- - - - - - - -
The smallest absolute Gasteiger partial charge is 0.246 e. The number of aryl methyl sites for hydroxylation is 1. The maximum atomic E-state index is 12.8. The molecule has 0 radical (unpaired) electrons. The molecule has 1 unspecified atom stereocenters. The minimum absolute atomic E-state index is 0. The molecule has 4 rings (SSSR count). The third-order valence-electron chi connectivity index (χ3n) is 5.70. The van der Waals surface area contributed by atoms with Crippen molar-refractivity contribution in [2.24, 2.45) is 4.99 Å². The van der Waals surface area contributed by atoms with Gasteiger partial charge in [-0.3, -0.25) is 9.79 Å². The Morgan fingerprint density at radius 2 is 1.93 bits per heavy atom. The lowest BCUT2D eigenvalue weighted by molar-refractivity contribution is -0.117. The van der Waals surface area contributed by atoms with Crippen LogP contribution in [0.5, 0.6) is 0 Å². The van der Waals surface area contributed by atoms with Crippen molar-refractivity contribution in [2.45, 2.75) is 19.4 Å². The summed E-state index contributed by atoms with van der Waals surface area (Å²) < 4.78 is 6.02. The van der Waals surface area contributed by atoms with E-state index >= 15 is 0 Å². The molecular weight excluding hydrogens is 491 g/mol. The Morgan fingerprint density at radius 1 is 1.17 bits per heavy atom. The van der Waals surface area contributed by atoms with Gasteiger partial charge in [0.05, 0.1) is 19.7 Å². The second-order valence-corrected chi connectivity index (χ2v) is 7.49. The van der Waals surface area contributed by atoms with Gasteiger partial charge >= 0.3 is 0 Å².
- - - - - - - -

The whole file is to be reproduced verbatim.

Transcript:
The smallest absolute Gasteiger partial charge is 0.246 e. The number of aryl methyl sites for hydroxylation is 1. The maximum atomic E-state index is 12.8. The molecule has 0 radical (unpaired) electrons. The molecule has 1 unspecified atom stereocenters. The minimum absolute atomic E-state index is 0. The molecule has 4 rings (SSSR count). The third-order valence-electron chi connectivity index (χ3n) is 5.70. The van der Waals surface area contributed by atoms with Crippen molar-refractivity contribution in [2.24, 2.45) is 4.99 Å². The van der Waals surface area contributed by atoms with Gasteiger partial charge in [-0.3, -0.25) is 9.79 Å². The Morgan fingerprint density at radius 2 is 1.93 bits per heavy atom. The lowest BCUT2D eigenvalue weighted by molar-refractivity contribution is -0.117. The van der Waals surface area contributed by atoms with Crippen LogP contribution in [0.5, 0.6) is 0 Å². The van der Waals surface area contributed by atoms with Crippen molar-refractivity contribution in [2.45, 2.75) is 19.4 Å². The summed E-state index contributed by atoms with van der Waals surface area (Å²) < 4.78 is 6.02. The van der Waals surface area contributed by atoms with E-state index >= 15 is 0 Å². The molecular weight excluding hydrogens is 491 g/mol. The Morgan fingerprint density at radius 1 is 1.17 bits per heavy atom. The van der Waals surface area contributed by atoms with Gasteiger partial charge in [0.05, 0.1) is 19.7 Å². The second-order valence-corrected chi connectivity index (χ2v) is 7.49. The van der Waals surface area contributed by atoms with Gasteiger partial charge >= 0.3 is 0 Å².